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Laparoscopic Heller's cardiomyotomy

5-minute read

What is achalasia?

Achalasia is a condition that causes problems with swallowing. It can also cause regurgitation (bringing food back into your mouth), chest pain and weight loss.

The lower oesophageal sphincter is the valve that controls how food passes into your stomach.

Achalasia is where the valve does not relax properly.

Illustration showing a Heller's cardiomyotomy.
A Heller's cardiomyotomy.

What are the benefits of surgery?

The aim is to make it easier for you to swallow. The benefits will often last for a lifetime.

Are there any alternatives to surgery?

The alternatives to surgery will usually give only temporary relief from your symptoms.

  • changing the way you eat
  • changing what you eat
  • medication
  • botox injections
  • balloon dilatation

A new procedure called peroral endoscopic myotomy (POEM) is available in a few centres.

What does the operation involve?

Achalasia is treated surgically by cutting the muscle of the lower oesophageal sphincter. This should open the passage between your oesophagus and stomach, making it easier for you to swallow.

The operation is performed under a general anaesthetic and usually takes an hour to 90 minutes.

Your surgeon will use laparoscopic (keyhole) surgery, as this is associated with less pain, less scarring and a faster return to normal activities.

They will make several small cuts on your abdomen so they can insert tubes (ports) into your abdomen.

Your surgeon will insert surgical instruments through the ports along with a telescope so they can see inside your abdomen and perform the operation.

Your surgeon will cut and spread apart the layers of muscle of the lower oesophageal sphincter and lower end of your oesophagus.

How can I prepare myself for the operation?

If you smoke, stopping smoking now may reduce your risk of developing complications and will improve your long-term health.

Try to maintain a healthy weight. You have a higher risk of developing complications if you are overweight.

Regular exercise should help to prepare you for the operation, help you to recover and improve your long-term health. Before you start exercising, ask the healthcare team or your GP for advice.

Speak to the healthcare team about any vaccinations you might need to reduce your risk of serious illness while you recover. When you come into hospital, practise hand washing and wear a face covering when asked.

What complications can happen?

Some complications can be serious and can even cause death.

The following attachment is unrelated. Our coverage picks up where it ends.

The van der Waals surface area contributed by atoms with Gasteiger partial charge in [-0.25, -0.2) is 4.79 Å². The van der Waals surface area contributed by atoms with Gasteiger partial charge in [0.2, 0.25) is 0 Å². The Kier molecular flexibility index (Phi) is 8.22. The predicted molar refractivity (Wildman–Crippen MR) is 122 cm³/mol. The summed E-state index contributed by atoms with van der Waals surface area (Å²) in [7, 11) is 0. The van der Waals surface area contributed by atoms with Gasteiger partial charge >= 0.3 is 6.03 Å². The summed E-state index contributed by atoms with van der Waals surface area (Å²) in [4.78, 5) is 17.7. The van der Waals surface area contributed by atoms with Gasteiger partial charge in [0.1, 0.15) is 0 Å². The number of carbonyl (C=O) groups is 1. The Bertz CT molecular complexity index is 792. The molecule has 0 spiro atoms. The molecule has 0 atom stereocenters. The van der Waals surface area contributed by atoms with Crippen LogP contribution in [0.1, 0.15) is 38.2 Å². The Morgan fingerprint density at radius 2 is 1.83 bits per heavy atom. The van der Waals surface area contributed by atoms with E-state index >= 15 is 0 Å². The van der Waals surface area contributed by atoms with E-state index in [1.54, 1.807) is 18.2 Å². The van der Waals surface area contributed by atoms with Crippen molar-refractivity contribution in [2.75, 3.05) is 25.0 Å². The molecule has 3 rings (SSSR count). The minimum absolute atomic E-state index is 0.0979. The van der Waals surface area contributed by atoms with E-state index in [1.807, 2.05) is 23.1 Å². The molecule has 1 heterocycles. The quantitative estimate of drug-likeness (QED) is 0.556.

General complications of any operation

  • bleeding
  • infection of the surgical site (wound)
  • allergic reaction to the equipment, materials or medication
  • developing a hernia in the scar
  • blood clot in your leg
  • blood clot in your lung
  • chest infection

Specific complications of this operation

Keyhole surgery complications

  • surgical emphysema (a crackling sensation in your skin caused by trapped carbon dioxide)
  • damage to structures such as your bowel, liver or blood vessels
  • developing a hernia near one of the cuts
  • gas embolism

Cardiomyotomy complications

  • making a hole in your oesophagus or stomach (perforation)
  • difficulty swallowing
  • developing acid reflux, which causes a burning sensation in your chest
  • pneumothorax, where air escapes into the space around your lung

Consequences of this procedure

  • pain
  • unsightly scarring of your skin

How soon will I recover?

You should be able to go home after 1 to 3 days.

You should be able to return to work after 2 weeks, depending on how much surgery you need and your type of work.

Regular exercise should help you to return to normal activities as soon as possible. Before you start exercising, ask the healthcare team or your GP for advice.

Most people make a good recovery.


Achalasia is not life-threatening but the symptoms can be disabling. A Heller’s cardiomyotomy is a dependable way to help you to swallow more easily for a long time.


The operation and treatment information on this page is published under license by Healthdirect Australia from EIDO Healthcare Australia and is protected by copyright laws. Other than for your personal, non-commercial use, you may not copy, print out, download or otherwise reproduce any of the information. The information should not replace advice that your relevant health professional would give you. Medical Illustration Copyright ©

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Last reviewed: September 2023

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